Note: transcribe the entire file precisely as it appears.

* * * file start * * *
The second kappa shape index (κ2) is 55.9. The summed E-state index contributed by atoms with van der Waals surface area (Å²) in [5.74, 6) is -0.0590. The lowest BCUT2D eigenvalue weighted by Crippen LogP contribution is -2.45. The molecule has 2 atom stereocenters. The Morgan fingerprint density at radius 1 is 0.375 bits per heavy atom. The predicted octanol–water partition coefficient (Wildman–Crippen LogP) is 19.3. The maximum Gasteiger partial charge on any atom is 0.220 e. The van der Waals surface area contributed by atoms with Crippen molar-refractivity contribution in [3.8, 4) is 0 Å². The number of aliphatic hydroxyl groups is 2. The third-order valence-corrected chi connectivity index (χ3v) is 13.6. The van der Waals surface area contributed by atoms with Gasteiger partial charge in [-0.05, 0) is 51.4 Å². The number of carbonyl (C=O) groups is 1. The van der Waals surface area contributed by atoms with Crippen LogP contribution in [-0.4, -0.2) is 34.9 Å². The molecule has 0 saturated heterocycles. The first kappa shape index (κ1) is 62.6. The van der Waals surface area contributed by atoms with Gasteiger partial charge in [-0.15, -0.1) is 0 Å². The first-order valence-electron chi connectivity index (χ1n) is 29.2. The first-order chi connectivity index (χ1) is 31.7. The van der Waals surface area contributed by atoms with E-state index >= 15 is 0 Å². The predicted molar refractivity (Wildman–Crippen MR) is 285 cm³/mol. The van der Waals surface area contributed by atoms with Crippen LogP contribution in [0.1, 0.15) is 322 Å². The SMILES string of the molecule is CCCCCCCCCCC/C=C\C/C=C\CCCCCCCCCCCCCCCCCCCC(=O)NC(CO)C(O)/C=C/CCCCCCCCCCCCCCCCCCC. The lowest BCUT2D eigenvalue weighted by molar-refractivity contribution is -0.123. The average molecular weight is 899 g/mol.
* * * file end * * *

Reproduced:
The second kappa shape index (κ2) is 55.9. The summed E-state index contributed by atoms with van der Waals surface area (Å²) in [5.74, 6) is -0.0590. The lowest BCUT2D eigenvalue weighted by Crippen LogP contribution is -2.45. The molecule has 2 atom stereocenters. The Morgan fingerprint density at radius 1 is 0.375 bits per heavy atom. The predicted octanol–water partition coefficient (Wildman–Crippen LogP) is 19.3. The maximum Gasteiger partial charge on any atom is 0.220 e. The van der Waals surface area contributed by atoms with Crippen molar-refractivity contribution in [3.8, 4) is 0 Å². The number of aliphatic hydroxyl groups is 2. The third-order valence-corrected chi connectivity index (χ3v) is 13.6. The van der Waals surface area contributed by atoms with Gasteiger partial charge in [-0.05, 0) is 51.4 Å². The number of carbonyl (C=O) groups is 1. The van der Waals surface area contributed by atoms with Crippen LogP contribution in [-0.4, -0.2) is 34.9 Å². The molecule has 0 saturated heterocycles. The first kappa shape index (κ1) is 62.6. The van der Waals surface area contributed by atoms with Gasteiger partial charge in [-0.15, -0.1) is 0 Å². The first-order valence-electron chi connectivity index (χ1n) is 29.2. The first-order chi connectivity index (χ1) is 31.7. The van der Waals surface area contributed by atoms with E-state index >= 15 is 0 Å². The predicted molar refractivity (Wildman–Crippen MR) is 285 cm³/mol. The van der Waals surface area contributed by atoms with Crippen LogP contribution in [0.1, 0.15) is 322 Å². The SMILES string of the molecule is CCCCCCCCCCC/C=C\C/C=C\CCCCCCCCCCCCCCCCCCCC(=O)NC(CO)C(O)/C=C/CCCCCCCCCCCCCCCCCCC. The lowest BCUT2D eigenvalue weighted by molar-refractivity contribution is -0.123. The average molecular weight is 899 g/mol.